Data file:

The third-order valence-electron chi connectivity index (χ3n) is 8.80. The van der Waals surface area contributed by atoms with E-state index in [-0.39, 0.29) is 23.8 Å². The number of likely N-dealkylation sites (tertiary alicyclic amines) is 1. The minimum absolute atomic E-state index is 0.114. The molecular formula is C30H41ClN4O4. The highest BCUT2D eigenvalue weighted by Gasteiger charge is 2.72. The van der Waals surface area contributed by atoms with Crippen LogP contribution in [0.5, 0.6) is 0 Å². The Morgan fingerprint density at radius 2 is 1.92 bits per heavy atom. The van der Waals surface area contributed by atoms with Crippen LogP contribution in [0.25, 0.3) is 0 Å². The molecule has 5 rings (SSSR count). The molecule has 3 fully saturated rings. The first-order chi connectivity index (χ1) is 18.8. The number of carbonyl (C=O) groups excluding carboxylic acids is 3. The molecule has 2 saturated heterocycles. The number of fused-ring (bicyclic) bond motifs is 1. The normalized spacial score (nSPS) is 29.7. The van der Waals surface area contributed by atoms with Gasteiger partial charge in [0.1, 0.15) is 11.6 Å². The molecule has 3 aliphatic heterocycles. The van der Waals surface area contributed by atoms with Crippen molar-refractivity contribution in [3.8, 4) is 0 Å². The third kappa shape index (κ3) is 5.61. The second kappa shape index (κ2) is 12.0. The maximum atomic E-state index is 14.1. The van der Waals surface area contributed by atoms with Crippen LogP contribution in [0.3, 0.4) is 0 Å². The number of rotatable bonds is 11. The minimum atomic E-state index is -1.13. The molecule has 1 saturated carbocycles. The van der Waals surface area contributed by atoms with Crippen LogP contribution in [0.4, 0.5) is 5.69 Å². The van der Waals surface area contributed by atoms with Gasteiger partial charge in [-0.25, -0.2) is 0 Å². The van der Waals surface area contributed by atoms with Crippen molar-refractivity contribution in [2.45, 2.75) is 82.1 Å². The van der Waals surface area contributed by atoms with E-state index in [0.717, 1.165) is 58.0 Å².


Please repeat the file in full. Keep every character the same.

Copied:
The third-order valence-electron chi connectivity index (χ3n) is 8.80. The van der Waals surface area contributed by atoms with E-state index in [-0.39, 0.29) is 23.8 Å². The number of likely N-dealkylation sites (tertiary alicyclic amines) is 1. The minimum absolute atomic E-state index is 0.114. The molecular formula is C30H41ClN4O4. The highest BCUT2D eigenvalue weighted by Gasteiger charge is 2.72. The van der Waals surface area contributed by atoms with Crippen LogP contribution in [0.5, 0.6) is 0 Å². The Morgan fingerprint density at radius 2 is 1.92 bits per heavy atom. The van der Waals surface area contributed by atoms with Crippen LogP contribution in [0.25, 0.3) is 0 Å². The molecule has 5 rings (SSSR count). The molecule has 3 fully saturated rings. The first-order chi connectivity index (χ1) is 18.8. The number of carbonyl (C=O) groups excluding carboxylic acids is 3. The molecule has 2 saturated heterocycles. The number of fused-ring (bicyclic) bond motifs is 1. The normalized spacial score (nSPS) is 29.7. The van der Waals surface area contributed by atoms with Gasteiger partial charge in [0.1, 0.15) is 11.6 Å². The molecule has 3 aliphatic heterocycles. The van der Waals surface area contributed by atoms with Crippen molar-refractivity contribution in [3.8, 4) is 0 Å². The third kappa shape index (κ3) is 5.61. The second kappa shape index (κ2) is 12.0. The maximum atomic E-state index is 14.1. The van der Waals surface area contributed by atoms with Crippen LogP contribution in [0.3, 0.4) is 0 Å². The number of rotatable bonds is 11. The minimum atomic E-state index is -1.13. The molecule has 1 saturated carbocycles. The van der Waals surface area contributed by atoms with Crippen LogP contribution in [0.4, 0.5) is 5.69 Å². The van der Waals surface area contributed by atoms with Gasteiger partial charge in [-0.25, -0.2) is 0 Å². The van der Waals surface area contributed by atoms with Crippen molar-refractivity contribution in [2.45, 2.75) is 82.1 Å². The van der Waals surface area contributed by atoms with E-state index in [0.717, 1.165) is 58.0 Å².